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Internal Reporting and Improvement Initiatives (Portfolio 5313)

BNA Tax and Accounting Portfolio 5313, Internal Reporting and Improvement Initiatives (Accounting Policy and Practice Series), discusses popular corporate improvement initiatives and the role of internal accounting functions in implementing and maintaining these initiatives.

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BNA Tax and Accounting Portfolio 5313, Internal Reporting and Improvement Initiatives (Accounting Policy and Practice Series), discusses popular corporate improvement initiatives and the role of internal accounting functions in implementing and maintaining these initiatives. It, in essence, explains how accounting departments can function in a business environment that is demanding more real-time information and less historical accounting information.
The Portfolio begins by explaining the traditional role of internal accounting departments and how much of the information these departments provide does not contribute to the efficient operations of most businesses. Essentially, many accounting departments use traditional cost allocation methods required by generally accepted accounting principles, but these methods typically do not produce information that is helpful in making business decisions. Moreover, much of the information accounting departments provide concerning productivity, such as certain variance reports based on historical information, typically do not provide the feedback necessary to help managers and employees assess their performance in a meaningful manner.
The Portfolio sets forth a practical vision for how accounting departments can transform themselves into corporate team members who contribute real-time information to managers and workers to help those individuals assess their performance and timely identify and correct production problems. It discusses the cultural changes that must occur and the expanded roles accountants must take to effectuate this transformation.
This Portfolio explains many of the popular improvement initiatives that many organizations have adopted, in one form or another. These initiatives are six sigma, just in time, lean, Demand Flow®, and Theory of Constraints. These initiatives are designed to improve internal processes and production quality. One common theme in these initiatives is the concept of a “pull” system, in which work is produced in response to customer demand, as opposed to a “push” system, in which work is produced in anticipation of customer demand. The Portfolio explains the basic concepts and benefits of each of these initiatives and the evolution of the initiatives. It also provides guidance on how to develop and implement an effective outsourcing strategy.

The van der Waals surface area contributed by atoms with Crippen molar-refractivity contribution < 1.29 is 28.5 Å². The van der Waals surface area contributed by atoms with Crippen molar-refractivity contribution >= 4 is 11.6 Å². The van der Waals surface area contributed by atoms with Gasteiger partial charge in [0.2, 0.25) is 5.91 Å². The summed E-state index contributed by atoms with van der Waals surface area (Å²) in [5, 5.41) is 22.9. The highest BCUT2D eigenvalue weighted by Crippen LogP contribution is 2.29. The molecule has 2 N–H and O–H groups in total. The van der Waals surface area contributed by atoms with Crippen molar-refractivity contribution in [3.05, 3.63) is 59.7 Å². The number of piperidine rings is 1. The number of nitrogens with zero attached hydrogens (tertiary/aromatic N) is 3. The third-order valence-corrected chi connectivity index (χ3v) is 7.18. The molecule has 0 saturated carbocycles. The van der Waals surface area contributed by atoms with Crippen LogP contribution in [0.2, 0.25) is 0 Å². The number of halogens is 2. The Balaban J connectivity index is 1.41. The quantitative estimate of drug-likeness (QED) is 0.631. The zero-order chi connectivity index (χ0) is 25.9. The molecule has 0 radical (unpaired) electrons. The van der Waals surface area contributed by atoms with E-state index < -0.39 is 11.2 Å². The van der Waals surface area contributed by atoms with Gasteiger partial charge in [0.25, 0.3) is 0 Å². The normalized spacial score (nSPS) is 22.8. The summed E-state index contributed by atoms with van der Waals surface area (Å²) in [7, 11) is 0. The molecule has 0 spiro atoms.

After explaining several improvement initiatives, this Portfolio explains the metrics that accounting departments should develop to support these initiatives. It also explains how an organization's books and records may change once it fully implements an improvement initiative.
This Portfolio may be cited as BNA Tax and Accounting Portfolio 5313, Budd and Budd, Internal Reporting and Improvement Initiatives (Accounting Policy and Practice Series).


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AUTHORS

CHARLENE S. BUDD, PH.D., CPA
Charlene S. Budd, Ph.D., The University of Texas at Austin; MBA, Baylor University; BBA (summa cum laude), Baylor University; AA (Applied Arts), McLennan Community College. As the owner of Budd Management Systems, Dr. Budd is a frequent consultant in practice improvement initiatives. She is a Professor Emeritus at Baylor University, where she taught courses in management accounting and project management. Dr. Budd is the chair of the Business Environment and Concepts Subcommittee of the American Institute of Certified Public Accountants and Chair of the Finance & Metrics Committee of the Theory of Constraints International Certification Organization (TOC-ICO). She is certified in all areas of Theory of Constraints by the TOC-ICO and as a Project Management Professional by the Project Management Institute. Dr. Budd completed extensive training with the Avraham Y. Goldratt Institute in Theory of Constraints concepts, including Critical Chain Project Management and Management Skills, and is a former member of the Institute's JEMBA group. She is a member of numerous organizations including the Financial Executives Institute, Institute of Management Accountants, and Project Management Institute. Dr. Budd has authored and co-authored numerous books and articles on accounting.